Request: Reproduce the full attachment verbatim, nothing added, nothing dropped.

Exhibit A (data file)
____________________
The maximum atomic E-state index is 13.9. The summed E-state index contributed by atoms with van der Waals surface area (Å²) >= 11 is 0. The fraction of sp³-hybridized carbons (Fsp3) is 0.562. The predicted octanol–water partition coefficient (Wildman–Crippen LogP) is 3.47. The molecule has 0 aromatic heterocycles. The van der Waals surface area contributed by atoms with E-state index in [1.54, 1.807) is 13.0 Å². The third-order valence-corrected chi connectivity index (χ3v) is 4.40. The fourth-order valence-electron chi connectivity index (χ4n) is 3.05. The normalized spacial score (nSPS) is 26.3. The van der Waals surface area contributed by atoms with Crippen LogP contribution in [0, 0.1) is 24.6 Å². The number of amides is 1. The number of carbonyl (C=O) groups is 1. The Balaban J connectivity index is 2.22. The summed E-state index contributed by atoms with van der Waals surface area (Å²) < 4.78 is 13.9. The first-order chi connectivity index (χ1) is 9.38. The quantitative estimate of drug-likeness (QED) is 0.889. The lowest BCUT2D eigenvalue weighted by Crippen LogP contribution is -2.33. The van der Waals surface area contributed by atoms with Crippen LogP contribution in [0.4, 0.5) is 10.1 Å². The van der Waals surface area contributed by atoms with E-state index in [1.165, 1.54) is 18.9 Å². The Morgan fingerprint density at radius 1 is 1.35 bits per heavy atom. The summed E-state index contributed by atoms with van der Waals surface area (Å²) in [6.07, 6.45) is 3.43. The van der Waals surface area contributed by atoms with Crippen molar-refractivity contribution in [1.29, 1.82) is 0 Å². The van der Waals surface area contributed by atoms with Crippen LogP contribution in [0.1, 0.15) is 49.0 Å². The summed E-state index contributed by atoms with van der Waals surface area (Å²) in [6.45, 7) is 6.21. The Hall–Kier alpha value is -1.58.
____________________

The maximum atomic E-state index is 13.9. The summed E-state index contributed by atoms with van der Waals surface area (Å²) >= 11 is 0. The fraction of sp³-hybridized carbons (Fsp3) is 0.562. The predicted octanol–water partition coefficient (Wildman–Crippen LogP) is 3.47. The molecule has 0 aromatic heterocycles. The van der Waals surface area contributed by atoms with E-state index in [1.54, 1.807) is 13.0 Å². The third-order valence-corrected chi connectivity index (χ3v) is 4.40. The fourth-order valence-electron chi connectivity index (χ4n) is 3.05. The normalized spacial score (nSPS) is 26.3. The van der Waals surface area contributed by atoms with Crippen LogP contribution in [0, 0.1) is 24.6 Å². The number of amides is 1. The number of carbonyl (C=O) groups is 1. The Balaban J connectivity index is 2.22. The summed E-state index contributed by atoms with van der Waals surface area (Å²) < 4.78 is 13.9. The first-order chi connectivity index (χ1) is 9.38. The quantitative estimate of drug-likeness (QED) is 0.889. The lowest BCUT2D eigenvalue weighted by Crippen LogP contribution is -2.33. The van der Waals surface area contributed by atoms with Crippen LogP contribution in [0.4, 0.5) is 10.1 Å². The van der Waals surface area contributed by atoms with E-state index in [1.165, 1.54) is 18.9 Å². The Morgan fingerprint density at radius 1 is 1.35 bits per heavy atom. The summed E-state index contributed by atoms with van der Waals surface area (Å²) in [6.07, 6.45) is 3.43. The van der Waals surface area contributed by atoms with Crippen molar-refractivity contribution in [1.29, 1.82) is 0 Å². The van der Waals surface area contributed by atoms with Crippen LogP contribution in [0.1, 0.15) is 49.0 Å². The summed E-state index contributed by atoms with van der Waals surface area (Å²) in [6.45, 7) is 6.21. The Hall–Kier alpha value is -1.58.